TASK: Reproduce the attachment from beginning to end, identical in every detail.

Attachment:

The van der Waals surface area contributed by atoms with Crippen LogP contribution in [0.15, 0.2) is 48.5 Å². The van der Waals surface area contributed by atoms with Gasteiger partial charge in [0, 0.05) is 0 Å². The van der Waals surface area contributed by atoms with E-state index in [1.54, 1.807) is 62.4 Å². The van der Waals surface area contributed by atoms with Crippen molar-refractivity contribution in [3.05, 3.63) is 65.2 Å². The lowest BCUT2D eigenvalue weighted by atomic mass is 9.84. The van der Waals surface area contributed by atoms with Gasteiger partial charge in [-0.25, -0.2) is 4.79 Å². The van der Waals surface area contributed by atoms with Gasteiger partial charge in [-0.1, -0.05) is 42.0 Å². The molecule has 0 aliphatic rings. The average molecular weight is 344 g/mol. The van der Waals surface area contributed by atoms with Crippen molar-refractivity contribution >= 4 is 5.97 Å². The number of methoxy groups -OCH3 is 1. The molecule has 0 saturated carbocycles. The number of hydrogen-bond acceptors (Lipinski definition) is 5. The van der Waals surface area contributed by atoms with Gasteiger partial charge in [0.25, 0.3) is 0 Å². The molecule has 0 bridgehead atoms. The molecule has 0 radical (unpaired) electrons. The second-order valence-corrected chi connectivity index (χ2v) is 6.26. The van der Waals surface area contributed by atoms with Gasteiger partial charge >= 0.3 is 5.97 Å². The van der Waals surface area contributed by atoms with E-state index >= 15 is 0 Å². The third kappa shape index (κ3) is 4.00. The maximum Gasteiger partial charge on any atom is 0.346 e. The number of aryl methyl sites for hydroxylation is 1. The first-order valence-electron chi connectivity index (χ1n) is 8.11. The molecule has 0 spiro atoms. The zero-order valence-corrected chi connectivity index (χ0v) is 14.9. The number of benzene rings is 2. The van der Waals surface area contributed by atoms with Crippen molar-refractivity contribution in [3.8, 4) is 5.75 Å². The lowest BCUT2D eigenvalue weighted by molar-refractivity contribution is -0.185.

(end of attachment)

The van der Waals surface area contributed by atoms with Crippen LogP contribution in [0.15, 0.2) is 48.5 Å². The van der Waals surface area contributed by atoms with Gasteiger partial charge in [0, 0.05) is 0 Å². The van der Waals surface area contributed by atoms with E-state index in [1.54, 1.807) is 62.4 Å². The van der Waals surface area contributed by atoms with Crippen molar-refractivity contribution in [3.05, 3.63) is 65.2 Å². The lowest BCUT2D eigenvalue weighted by atomic mass is 9.84. The van der Waals surface area contributed by atoms with Gasteiger partial charge in [-0.25, -0.2) is 4.79 Å². The van der Waals surface area contributed by atoms with Gasteiger partial charge in [-0.1, -0.05) is 42.0 Å². The molecule has 0 aliphatic rings. The average molecular weight is 344 g/mol. The van der Waals surface area contributed by atoms with Crippen molar-refractivity contribution >= 4 is 5.97 Å². The number of methoxy groups -OCH3 is 1. The molecule has 0 saturated carbocycles. The number of hydrogen-bond acceptors (Lipinski definition) is 5. The van der Waals surface area contributed by atoms with Gasteiger partial charge in [0.25, 0.3) is 0 Å². The molecule has 0 bridgehead atoms. The molecule has 0 radical (unpaired) electrons. The second-order valence-corrected chi connectivity index (χ2v) is 6.26. The van der Waals surface area contributed by atoms with Gasteiger partial charge >= 0.3 is 5.97 Å². The van der Waals surface area contributed by atoms with E-state index >= 15 is 0 Å². The third kappa shape index (κ3) is 4.00. The maximum Gasteiger partial charge on any atom is 0.346 e. The number of aryl methyl sites for hydroxylation is 1. The first-order valence-electron chi connectivity index (χ1n) is 8.11. The molecule has 0 spiro atoms. The zero-order valence-corrected chi connectivity index (χ0v) is 14.9. The number of benzene rings is 2. The van der Waals surface area contributed by atoms with Crippen molar-refractivity contribution in [3.8, 4) is 5.75 Å². The lowest BCUT2D eigenvalue weighted by molar-refractivity contribution is -0.185.